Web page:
Figure 1.
Figure 1.

Share of Banking Industry Assets and Deposits

Citation: IMF Staff Country Reports 2018, 100; 10.5089/9781484350218.002.A002

Sources: CBG and IMF Staff Computations

B. Literature Review on Financial Development, Inclusion and Deepening

3. Recent analytical work explores the linkages between financial development and inclusion, and economic growth. Sahay et al (2015, 2016) found financial inclusion increases economic growth up to a point, after which “the marginal benefits for growth wane following additional increases in both inclusion and depth,” indicating a non-linear relationship between financial development and inclusion and economic growth. However, recent studies (REO, April 2016; African Departmental Papers, No. 5, 2016) point out that The Gambia and a majority of countries in Sub-Sharan Africa (SSA) are well below this threshold, and would benefit from further financial development in terms of its impact on growth.

4. Recent benchmarking studies show that The Gambia’s financial development is below its peers and potential (REO, April 2016). In the study by Sahay et. al. (May 2015), The Gambia’s financial development score was 0.1 on a scale of 0 to 1—among the lowest in the group of non-resource intensive SSA countries—and the score stagnated at the same level between 1980 and 2013 (REO, April 2016). Additionally, based on an empirical analysis of 152 countries, the report calculates benchmark levels of financial development consistent with individual countries’ structural characteristics. This analysis shows that The Gambia’s statistical benchmark or potential financial development is 0.3, suggesting a sizable gap in financial development (REO, 2016), and hence significant scope to boost growth through financial development.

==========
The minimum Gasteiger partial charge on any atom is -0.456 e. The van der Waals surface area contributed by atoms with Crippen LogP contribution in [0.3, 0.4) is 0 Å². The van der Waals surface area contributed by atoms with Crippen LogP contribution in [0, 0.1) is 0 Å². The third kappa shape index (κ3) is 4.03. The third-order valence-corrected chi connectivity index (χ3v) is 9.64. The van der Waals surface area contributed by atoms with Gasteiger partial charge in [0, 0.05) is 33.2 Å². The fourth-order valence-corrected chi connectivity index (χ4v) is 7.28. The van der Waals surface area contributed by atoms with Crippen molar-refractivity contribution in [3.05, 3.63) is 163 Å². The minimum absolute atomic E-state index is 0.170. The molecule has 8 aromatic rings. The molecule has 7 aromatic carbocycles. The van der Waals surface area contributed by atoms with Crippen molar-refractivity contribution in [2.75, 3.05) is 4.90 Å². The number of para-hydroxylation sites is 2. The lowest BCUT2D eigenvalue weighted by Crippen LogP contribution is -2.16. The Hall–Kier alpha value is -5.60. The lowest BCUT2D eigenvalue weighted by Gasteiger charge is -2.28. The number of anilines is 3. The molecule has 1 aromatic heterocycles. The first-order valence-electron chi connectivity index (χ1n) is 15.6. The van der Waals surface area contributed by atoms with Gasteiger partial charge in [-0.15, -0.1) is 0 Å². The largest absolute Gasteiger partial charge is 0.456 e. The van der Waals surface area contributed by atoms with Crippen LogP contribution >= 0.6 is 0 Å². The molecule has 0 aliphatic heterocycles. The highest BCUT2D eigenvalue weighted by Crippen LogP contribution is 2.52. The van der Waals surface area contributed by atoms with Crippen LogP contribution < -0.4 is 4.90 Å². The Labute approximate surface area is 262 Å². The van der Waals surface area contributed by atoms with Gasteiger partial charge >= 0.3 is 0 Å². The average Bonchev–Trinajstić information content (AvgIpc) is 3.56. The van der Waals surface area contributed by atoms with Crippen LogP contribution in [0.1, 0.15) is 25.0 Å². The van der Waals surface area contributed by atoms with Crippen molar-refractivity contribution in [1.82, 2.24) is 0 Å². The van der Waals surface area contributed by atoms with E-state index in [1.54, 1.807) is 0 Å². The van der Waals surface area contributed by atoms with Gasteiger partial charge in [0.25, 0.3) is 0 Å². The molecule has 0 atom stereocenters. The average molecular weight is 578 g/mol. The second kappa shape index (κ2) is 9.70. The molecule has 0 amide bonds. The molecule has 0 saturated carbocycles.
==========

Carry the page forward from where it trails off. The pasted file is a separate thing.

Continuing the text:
C. Methodological Approach to Assess Financial Development

5. The paper uses statistical benchmarking to assess The Gambia’s financial sector development relative to peer countries and over time. It employs the FinStats financial indicator tool, which provides a standardized quantile methodology to benchmark and compare countries’ financial sectors. The quantile regression allows for more meaningful cross-country comparisons by controlling for the level of economic development, and other key structural, and country-specific factors. For each of the indicators referenced above, there are four sets of benchmarks of financial performance provided: (i) regional benchmarks, (ii) income group benchmarks, (iii) peer group country averages, and (iv) statistical benchmarks, including the expected median and expected 25th and 75th percentiles. Deviations from the statistical benchmark are indicative of the quality/effectiveness of policy. FinStats data for the peer country comparison spans 10 years from 2006 to 2015.